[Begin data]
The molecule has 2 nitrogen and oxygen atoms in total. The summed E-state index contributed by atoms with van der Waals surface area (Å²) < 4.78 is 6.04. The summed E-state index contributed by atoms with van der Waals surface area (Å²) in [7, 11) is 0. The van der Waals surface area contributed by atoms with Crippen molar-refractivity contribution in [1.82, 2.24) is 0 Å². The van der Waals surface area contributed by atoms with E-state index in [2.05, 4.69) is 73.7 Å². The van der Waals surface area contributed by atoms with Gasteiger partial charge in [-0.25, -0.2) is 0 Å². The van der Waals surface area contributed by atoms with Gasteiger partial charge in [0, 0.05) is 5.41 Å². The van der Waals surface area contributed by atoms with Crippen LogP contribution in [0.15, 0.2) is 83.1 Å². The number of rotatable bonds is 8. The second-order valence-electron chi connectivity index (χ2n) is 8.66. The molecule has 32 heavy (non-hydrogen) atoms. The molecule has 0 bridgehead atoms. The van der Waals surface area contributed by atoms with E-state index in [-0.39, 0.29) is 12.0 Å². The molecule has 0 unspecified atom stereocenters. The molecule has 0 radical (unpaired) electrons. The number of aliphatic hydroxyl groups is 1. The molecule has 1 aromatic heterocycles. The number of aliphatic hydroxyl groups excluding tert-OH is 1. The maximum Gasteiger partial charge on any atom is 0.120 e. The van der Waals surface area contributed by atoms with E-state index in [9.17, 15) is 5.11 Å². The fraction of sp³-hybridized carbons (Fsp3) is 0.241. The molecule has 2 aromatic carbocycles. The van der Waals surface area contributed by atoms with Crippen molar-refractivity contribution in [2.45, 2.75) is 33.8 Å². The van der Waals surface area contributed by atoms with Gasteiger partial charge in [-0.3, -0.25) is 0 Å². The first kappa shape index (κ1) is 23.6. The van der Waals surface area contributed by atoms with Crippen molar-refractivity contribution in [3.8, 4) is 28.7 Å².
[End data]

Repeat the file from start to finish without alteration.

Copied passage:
The molecule has 2 nitrogen and oxygen atoms in total. The summed E-state index contributed by atoms with van der Waals surface area (Å²) < 4.78 is 6.04. The summed E-state index contributed by atoms with van der Waals surface area (Å²) in [7, 11) is 0. The van der Waals surface area contributed by atoms with Crippen molar-refractivity contribution in [1.82, 2.24) is 0 Å². The van der Waals surface area contributed by atoms with E-state index in [2.05, 4.69) is 73.7 Å². The van der Waals surface area contributed by atoms with Gasteiger partial charge in [-0.25, -0.2) is 0 Å². The van der Waals surface area contributed by atoms with Gasteiger partial charge in [0, 0.05) is 5.41 Å². The van der Waals surface area contributed by atoms with Crippen LogP contribution in [0.15, 0.2) is 83.1 Å². The number of rotatable bonds is 8. The second-order valence-electron chi connectivity index (χ2n) is 8.66. The molecule has 32 heavy (non-hydrogen) atoms. The molecule has 0 bridgehead atoms. The van der Waals surface area contributed by atoms with E-state index in [-0.39, 0.29) is 12.0 Å². The molecule has 0 unspecified atom stereocenters. The molecule has 0 radical (unpaired) electrons. The number of aliphatic hydroxyl groups is 1. The molecule has 1 aromatic heterocycles. The number of aliphatic hydroxyl groups excluding tert-OH is 1. The maximum Gasteiger partial charge on any atom is 0.120 e. The van der Waals surface area contributed by atoms with E-state index in [9.17, 15) is 5.11 Å². The fraction of sp³-hybridized carbons (Fsp3) is 0.241. The molecule has 2 aromatic carbocycles. The van der Waals surface area contributed by atoms with Crippen molar-refractivity contribution in [2.45, 2.75) is 33.8 Å². The van der Waals surface area contributed by atoms with Gasteiger partial charge in [-0.3, -0.25) is 0 Å². The first kappa shape index (κ1) is 23.6. The van der Waals surface area contributed by atoms with Crippen molar-refractivity contribution in [3.8, 4) is 28.7 Å².